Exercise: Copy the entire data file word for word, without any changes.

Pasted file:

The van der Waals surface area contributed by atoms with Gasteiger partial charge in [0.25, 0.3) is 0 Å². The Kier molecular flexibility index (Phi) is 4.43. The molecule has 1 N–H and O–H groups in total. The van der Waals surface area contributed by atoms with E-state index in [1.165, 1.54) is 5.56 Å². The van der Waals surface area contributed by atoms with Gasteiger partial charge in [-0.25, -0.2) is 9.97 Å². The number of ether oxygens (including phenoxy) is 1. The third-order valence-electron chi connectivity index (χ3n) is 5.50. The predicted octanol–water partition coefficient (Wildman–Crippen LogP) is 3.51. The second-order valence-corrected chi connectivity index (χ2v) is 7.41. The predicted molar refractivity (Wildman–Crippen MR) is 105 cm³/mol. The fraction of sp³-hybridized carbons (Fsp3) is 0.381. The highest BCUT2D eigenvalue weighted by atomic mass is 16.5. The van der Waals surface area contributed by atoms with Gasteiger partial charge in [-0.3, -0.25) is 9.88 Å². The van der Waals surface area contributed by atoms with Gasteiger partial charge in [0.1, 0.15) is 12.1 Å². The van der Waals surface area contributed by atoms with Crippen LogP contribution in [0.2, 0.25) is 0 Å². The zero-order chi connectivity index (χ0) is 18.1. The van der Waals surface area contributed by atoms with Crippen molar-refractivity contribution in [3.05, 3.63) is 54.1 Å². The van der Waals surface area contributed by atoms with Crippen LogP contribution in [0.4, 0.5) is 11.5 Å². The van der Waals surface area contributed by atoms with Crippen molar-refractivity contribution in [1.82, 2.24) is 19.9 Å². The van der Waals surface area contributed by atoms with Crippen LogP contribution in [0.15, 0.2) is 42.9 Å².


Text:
The van der Waals surface area contributed by atoms with Gasteiger partial charge in [0.25, 0.3) is 0 Å². The Kier molecular flexibility index (Phi) is 4.43. The molecule has 1 N–H and O–H groups in total. The van der Waals surface area contributed by atoms with E-state index in [1.165, 1.54) is 5.56 Å². The van der Waals surface area contributed by atoms with Gasteiger partial charge in [-0.25, -0.2) is 9.97 Å². The number of ether oxygens (including phenoxy) is 1. The third-order valence-electron chi connectivity index (χ3n) is 5.50. The predicted octanol–water partition coefficient (Wildman–Crippen LogP) is 3.51. The second-order valence-corrected chi connectivity index (χ2v) is 7.41. The predicted molar refractivity (Wildman–Crippen MR) is 105 cm³/mol. The fraction of sp³-hybridized carbons (Fsp3) is 0.381. The highest BCUT2D eigenvalue weighted by atomic mass is 16.5. The van der Waals surface area contributed by atoms with Gasteiger partial charge in [-0.3, -0.25) is 9.88 Å². The van der Waals surface area contributed by atoms with Gasteiger partial charge in [0.1, 0.15) is 12.1 Å². The van der Waals surface area contributed by atoms with Crippen LogP contribution in [0.2, 0.25) is 0 Å². The zero-order chi connectivity index (χ0) is 18.1. The van der Waals surface area contributed by atoms with Crippen molar-refractivity contribution in [3.05, 3.63) is 54.1 Å². The van der Waals surface area contributed by atoms with Crippen LogP contribution in [0.4, 0.5) is 11.5 Å². The van der Waals surface area contributed by atoms with Crippen molar-refractivity contribution in [1.82, 2.24) is 19.9 Å². The van der Waals surface area contributed by atoms with Crippen LogP contribution in [0.15, 0.2) is 42.9 Å².